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Counties receive additional $22 million to fight homelessness

by | Apr 12, 2023 | Latest

A recently announced $2.8 billion package of annual funding from the U.S. Department of Housing and Urban Development (HUD) will see the All Neighbors Coalition receive a 20% increase compared to last year.

The All Neighbors Coalition, a collection of 130 nonprofit organizations fighting homelessness will receive $22 million, according to a March 28 release from HUD. The increased annual funding is in addition to a $22.8 million funding from the department that will be distributed throughout Dallas and Collin counties.

Unlike a traditional nonprofit that may exist as a singular organization with a mission, funding to fight homelessness is organized into Continuums of Care (CoCs) by HUD with a lead agency that coordinates local efforts to assist local unhoused populations. Grants are also based on proven results, not need, said Sara Craig, vice president of development and communications at Housing Forward, the lead organization for the Dallas-area CoC.

The application process was also incredibly selective, said Craig, adding that about 36 organizations received funding from the more than 400 applicants.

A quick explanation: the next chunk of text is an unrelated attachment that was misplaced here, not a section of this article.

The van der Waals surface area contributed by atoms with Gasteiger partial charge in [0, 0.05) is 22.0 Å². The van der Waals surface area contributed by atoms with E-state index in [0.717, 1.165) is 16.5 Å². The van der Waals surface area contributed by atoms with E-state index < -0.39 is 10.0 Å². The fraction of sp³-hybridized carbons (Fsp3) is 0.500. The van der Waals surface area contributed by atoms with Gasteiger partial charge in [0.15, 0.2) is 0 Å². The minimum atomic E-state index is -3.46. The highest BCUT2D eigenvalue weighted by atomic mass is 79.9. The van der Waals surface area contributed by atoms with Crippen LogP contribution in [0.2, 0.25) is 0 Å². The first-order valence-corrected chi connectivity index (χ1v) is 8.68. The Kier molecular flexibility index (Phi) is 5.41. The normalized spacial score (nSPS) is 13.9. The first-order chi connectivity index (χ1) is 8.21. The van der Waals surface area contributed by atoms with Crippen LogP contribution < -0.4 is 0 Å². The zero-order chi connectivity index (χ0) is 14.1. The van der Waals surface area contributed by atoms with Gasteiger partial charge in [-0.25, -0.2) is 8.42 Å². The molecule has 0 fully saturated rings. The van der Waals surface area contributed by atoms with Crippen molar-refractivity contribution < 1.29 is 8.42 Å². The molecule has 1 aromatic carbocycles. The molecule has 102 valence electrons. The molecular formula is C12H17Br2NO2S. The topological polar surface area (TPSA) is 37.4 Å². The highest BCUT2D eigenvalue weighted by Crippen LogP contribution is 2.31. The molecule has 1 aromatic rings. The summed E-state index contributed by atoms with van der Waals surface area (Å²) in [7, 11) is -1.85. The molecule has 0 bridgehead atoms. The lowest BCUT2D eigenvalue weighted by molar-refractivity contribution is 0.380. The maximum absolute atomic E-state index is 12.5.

“Not only did our community have to show that we were working in our community, but we had to show that we were partnering with other organizations to care for our neighbors,” Craig said.

Because Housing Forward exists as a lead agency, it will use some of the funds for its programming, but many of the allocated $22.8 million grant from February 2023 will be given directly to nonprofit organizations that work within the All Neighbors Coalition.

“When we apply for it, we are not a direct care organization,” Craig said. “We are working on behalf of the system to bring in funding. Our role as the lead agency is to bring all the parties together.”

For Housing Forward’s portion of the funding, it plans to put out a request for proposal for projects that will help it fight homelessness in the Dallas CoC. The $22.8 million from February will be used to help address needs in supportive services and permanent housing, namely in the chronically homeless population.

Because of the pandemic, Craig said care workers that check in on members of the unhoused population were unable to perform their routine check-ups, which led to some individuals’ condition deteriorating. With wraparound care for the population in more permanent support housing, the homeless will be able to receive more than just housing support including mental health care and other assistance.

There is also a need for greater permanent support housing, which only grew by about 5% over the last five years, said Craig.

For the full story, see the April 12 issue of The Wylie News.

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